When battery prices cross a means test threshold, aided by more resilient supply chain strategies to make battery sourcing more affordable, batteries will achieve price parity on a TCO basis. Most analysts agree that price parity between EVs and ICE vehicles will occur sometime between 2023 and 2025.
Beyond Sedans & SUVs — Other EVs & Parity
Despite challenges, it is becoming increasingly viable for fleet operators to electrify their fleets. Medium- to heavy-duty fleet electrification is expected to undergo significant electrification over the next 5 to 10 years as fleet operators look to cut emissions. Commercial fleets, particularly in Class 7 and 8 vehicles that range from delivery vans to school buses to garbage trucks, are seeing increases in EV sales. In a recent study, Roush Industries concluded that purchase price parity for M/HD vehicles will be reached by 2027 in nearly all vehicle segments.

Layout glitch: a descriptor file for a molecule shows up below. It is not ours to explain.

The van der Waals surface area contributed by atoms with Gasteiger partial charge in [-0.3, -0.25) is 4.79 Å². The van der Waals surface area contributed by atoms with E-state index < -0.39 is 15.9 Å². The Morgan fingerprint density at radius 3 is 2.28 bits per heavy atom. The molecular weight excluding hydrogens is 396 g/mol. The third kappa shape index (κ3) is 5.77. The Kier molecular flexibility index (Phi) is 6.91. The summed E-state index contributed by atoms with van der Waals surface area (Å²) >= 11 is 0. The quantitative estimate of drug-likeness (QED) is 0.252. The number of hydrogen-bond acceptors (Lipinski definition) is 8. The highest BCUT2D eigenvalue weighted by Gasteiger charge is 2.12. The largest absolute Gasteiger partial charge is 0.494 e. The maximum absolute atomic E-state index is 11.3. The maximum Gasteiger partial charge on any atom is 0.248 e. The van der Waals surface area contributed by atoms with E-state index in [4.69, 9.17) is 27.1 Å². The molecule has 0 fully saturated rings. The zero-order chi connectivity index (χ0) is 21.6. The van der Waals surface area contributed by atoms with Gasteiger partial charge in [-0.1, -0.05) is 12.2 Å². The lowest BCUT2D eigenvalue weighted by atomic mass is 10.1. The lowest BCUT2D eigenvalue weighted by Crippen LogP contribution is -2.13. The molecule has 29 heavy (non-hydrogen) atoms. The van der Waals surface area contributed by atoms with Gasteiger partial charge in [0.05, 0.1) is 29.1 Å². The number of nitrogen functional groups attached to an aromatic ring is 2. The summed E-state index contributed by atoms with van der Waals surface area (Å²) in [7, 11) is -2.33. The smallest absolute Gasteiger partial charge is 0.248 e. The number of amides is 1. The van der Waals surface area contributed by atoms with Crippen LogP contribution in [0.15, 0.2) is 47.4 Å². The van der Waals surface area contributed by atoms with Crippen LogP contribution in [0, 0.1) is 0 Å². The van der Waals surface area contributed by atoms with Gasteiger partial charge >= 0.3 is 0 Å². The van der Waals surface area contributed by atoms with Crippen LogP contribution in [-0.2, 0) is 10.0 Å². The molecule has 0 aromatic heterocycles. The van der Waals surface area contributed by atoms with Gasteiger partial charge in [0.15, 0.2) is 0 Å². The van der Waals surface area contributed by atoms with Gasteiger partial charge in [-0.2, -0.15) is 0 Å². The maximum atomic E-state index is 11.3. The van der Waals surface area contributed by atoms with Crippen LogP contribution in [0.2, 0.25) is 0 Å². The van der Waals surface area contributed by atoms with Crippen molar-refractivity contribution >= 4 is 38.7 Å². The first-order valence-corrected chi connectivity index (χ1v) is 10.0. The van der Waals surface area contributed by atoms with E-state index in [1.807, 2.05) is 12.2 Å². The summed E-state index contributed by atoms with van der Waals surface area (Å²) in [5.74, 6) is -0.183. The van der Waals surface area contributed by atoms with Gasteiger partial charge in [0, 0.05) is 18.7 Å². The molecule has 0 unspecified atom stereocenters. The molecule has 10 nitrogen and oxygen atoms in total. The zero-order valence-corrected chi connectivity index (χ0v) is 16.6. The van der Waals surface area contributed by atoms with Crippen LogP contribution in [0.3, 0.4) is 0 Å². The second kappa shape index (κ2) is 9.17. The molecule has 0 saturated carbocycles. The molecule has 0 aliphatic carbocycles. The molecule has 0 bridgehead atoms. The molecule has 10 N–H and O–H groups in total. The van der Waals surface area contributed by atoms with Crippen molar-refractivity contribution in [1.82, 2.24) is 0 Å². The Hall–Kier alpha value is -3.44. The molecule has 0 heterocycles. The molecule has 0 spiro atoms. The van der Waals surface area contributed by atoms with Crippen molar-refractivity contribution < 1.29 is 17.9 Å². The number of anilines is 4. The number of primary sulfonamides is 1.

Federal and state incentive programs are helping. Electric transit and school buses accounted for 39% of new EV sales in 2020, with companies like Proterra, Lion Electric, and Bluebird at the lead of the pack. While electric school buses remain more expensive over the lifetime of the asset, the difference is marginal.
Other vehicle segments such as freight are seeing similar impetus, as electrification becomes increasingly cost-effective. For the first time, long-haul freight and garbage trucks have TCO less than their ICE counterparts; EVs offer substantially lower fuel and maintenance costs for this class of vehicle. Electric long-haul Class 8 vehicle usage will continue to expand, albeit highly contingent on the deployment of en-route fast charging.